The architecture of New Zealand's divaricate shrubs in relation to light adaptation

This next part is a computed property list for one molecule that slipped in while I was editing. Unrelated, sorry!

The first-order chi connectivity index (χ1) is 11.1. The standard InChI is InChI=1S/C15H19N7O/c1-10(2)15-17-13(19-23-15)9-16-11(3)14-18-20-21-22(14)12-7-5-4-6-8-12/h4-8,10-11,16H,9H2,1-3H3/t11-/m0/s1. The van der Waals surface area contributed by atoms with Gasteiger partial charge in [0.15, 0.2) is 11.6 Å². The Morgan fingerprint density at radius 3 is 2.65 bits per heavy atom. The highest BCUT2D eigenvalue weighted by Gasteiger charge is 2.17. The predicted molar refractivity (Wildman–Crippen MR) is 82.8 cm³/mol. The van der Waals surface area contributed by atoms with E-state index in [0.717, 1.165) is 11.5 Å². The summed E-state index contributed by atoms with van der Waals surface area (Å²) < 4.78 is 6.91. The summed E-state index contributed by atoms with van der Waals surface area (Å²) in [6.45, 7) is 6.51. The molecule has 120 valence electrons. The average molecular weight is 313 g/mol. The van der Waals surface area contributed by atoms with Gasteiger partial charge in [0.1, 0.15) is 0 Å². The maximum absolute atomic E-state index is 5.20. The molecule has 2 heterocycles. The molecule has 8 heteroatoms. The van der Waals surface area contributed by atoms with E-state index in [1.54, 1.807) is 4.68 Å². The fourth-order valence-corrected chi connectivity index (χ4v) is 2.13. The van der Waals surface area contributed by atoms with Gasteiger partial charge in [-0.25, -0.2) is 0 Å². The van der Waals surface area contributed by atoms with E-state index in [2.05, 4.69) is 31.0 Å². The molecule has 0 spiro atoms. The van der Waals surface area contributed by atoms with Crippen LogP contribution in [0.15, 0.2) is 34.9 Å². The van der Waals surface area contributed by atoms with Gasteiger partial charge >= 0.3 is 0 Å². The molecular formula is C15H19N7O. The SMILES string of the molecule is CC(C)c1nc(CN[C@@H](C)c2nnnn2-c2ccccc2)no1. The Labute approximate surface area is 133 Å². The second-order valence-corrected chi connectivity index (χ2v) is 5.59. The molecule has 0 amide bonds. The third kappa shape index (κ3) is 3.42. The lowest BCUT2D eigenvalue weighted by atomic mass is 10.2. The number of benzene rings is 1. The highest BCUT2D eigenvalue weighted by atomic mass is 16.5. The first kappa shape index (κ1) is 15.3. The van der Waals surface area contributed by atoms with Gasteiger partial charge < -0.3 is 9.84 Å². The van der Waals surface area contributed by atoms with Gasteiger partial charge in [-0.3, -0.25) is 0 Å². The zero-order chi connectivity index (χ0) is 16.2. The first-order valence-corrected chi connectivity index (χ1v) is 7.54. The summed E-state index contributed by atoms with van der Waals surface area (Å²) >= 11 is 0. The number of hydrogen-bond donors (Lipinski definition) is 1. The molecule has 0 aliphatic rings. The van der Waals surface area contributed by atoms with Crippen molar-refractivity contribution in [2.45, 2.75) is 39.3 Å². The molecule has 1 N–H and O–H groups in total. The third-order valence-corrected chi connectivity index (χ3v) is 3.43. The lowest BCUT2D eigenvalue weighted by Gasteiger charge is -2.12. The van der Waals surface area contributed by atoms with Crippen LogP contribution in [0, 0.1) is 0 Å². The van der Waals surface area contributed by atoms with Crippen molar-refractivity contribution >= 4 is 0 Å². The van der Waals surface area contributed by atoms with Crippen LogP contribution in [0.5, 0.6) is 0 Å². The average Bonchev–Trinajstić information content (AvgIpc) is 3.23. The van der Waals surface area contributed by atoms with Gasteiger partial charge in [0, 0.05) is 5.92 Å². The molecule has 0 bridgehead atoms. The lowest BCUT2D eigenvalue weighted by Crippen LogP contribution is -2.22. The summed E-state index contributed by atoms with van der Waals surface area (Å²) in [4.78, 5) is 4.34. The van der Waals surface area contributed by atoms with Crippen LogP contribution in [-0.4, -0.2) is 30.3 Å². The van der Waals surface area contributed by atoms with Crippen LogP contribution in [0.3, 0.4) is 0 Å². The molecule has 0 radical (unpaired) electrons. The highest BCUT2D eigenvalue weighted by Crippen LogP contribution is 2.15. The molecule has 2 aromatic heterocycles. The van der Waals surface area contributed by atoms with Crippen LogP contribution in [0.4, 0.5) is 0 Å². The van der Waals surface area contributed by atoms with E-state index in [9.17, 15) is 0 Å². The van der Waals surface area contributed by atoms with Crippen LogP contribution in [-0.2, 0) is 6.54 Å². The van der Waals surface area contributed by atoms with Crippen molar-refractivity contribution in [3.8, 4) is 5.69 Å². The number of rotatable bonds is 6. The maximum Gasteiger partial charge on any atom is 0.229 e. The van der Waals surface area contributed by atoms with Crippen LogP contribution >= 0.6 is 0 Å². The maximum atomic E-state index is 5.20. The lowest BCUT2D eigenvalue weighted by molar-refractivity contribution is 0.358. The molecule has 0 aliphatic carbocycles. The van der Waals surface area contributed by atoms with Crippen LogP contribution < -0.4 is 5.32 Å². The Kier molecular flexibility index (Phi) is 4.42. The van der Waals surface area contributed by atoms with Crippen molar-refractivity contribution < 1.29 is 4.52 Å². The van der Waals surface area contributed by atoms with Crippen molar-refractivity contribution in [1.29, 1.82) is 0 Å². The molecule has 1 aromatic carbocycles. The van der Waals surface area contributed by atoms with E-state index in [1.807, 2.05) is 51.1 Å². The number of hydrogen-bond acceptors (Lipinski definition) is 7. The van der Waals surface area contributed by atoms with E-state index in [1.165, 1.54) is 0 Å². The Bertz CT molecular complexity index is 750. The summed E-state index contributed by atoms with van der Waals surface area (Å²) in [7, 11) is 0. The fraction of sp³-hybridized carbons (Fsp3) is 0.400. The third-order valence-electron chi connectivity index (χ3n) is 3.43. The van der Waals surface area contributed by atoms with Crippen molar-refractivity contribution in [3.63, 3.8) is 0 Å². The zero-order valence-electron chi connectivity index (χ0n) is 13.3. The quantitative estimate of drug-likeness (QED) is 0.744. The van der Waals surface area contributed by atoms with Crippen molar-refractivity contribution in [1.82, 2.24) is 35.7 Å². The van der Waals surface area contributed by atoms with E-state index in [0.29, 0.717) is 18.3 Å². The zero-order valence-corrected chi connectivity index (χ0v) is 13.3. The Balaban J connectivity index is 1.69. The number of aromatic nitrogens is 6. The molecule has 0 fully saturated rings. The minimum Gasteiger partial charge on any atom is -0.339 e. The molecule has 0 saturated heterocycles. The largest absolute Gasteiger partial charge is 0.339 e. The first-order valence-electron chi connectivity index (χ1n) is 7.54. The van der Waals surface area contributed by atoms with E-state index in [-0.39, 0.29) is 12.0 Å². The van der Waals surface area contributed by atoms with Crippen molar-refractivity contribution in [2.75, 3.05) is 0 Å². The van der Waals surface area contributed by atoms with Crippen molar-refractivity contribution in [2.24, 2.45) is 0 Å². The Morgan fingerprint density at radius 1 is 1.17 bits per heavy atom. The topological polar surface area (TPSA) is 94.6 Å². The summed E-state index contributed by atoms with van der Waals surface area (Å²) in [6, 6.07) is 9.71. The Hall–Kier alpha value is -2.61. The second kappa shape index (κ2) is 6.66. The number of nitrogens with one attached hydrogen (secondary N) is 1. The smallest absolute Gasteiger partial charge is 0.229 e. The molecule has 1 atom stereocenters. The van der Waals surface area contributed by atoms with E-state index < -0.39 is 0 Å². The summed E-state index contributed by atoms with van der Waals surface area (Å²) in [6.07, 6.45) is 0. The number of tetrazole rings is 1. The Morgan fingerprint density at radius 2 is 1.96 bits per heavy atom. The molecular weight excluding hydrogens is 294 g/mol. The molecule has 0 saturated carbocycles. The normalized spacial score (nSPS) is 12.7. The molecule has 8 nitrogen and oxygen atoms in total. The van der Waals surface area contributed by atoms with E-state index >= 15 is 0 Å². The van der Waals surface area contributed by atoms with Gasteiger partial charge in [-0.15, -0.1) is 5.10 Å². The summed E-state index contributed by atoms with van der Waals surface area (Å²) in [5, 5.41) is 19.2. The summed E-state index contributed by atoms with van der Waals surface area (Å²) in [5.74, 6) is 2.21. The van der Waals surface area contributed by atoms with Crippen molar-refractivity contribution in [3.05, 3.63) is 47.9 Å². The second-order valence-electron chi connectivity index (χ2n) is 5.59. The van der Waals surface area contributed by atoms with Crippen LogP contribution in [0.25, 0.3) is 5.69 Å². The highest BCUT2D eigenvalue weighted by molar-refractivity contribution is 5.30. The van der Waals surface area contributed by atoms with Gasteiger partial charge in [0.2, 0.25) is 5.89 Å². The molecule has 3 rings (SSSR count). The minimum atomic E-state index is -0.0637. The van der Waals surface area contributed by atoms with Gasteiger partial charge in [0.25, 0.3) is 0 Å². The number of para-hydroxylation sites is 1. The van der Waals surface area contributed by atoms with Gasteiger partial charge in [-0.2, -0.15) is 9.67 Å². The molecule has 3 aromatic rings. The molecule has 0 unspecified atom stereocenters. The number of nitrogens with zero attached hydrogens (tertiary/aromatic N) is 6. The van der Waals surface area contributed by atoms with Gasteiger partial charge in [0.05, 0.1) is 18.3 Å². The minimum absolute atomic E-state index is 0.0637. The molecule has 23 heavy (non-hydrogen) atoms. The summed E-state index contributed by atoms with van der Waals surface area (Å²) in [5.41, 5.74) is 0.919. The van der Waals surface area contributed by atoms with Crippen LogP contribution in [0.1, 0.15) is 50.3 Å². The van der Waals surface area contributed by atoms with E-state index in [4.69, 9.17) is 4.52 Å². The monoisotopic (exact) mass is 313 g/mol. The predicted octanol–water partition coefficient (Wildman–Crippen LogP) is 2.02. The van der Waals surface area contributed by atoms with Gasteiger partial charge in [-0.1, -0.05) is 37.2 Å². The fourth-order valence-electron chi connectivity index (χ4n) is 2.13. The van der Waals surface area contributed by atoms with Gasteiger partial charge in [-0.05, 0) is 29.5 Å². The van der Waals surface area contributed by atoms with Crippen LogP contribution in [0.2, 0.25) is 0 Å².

The divaricating shoot habit is typified by a suite of architectural traits, quantified here using phylogenetic independent comparisons of three pairs of congeners, with or without the habit. We consider the hypothesis that the habit evolved as a structural photoprotection mechanism that maximises potential carbon fixation by minimising photoinhibition. Plants were grown in pots in full sun, or behind vertical screens transmitting c. 25, 52, or 73% sunlight. When shaded, all species shifted partitioning of biomass from stem thickening to leaf area expansion and occupied a larger crown volume for a given shoot biomass. Leaf numbers per stem length of divaricates and non-divaricates were greater in the lower and upper canopies, respectively, consistent with the view that in divaricates outer branches protect inner leaves. However, leaf numbers per stem length showed no response to variation in high light receipt. Divaricates showed some traits typical of plants adapted to sunny habitats: smaller effective leaf size, lesser fractional partitioning of biomass to leaves, and greater foliage densities. Other traits of divaricates were typical of plants adapted to shaded habitats: lesser stem diameters, stem biomass per unit stem length, leader dominance, leaf area index, and heights relative to crown diameters; and more horizontal twig orientations. Compensation for high costs of support of photosynthetic area in divaricates (leaf area per unit shoot biomass c. 1.3 m2 kg-1) compared with non-divaricates (c. 5.5 m2 kg-1) would require a larger enhancement of net canopy photosynthesis than is likely to arise from avoidance of photoinhibition.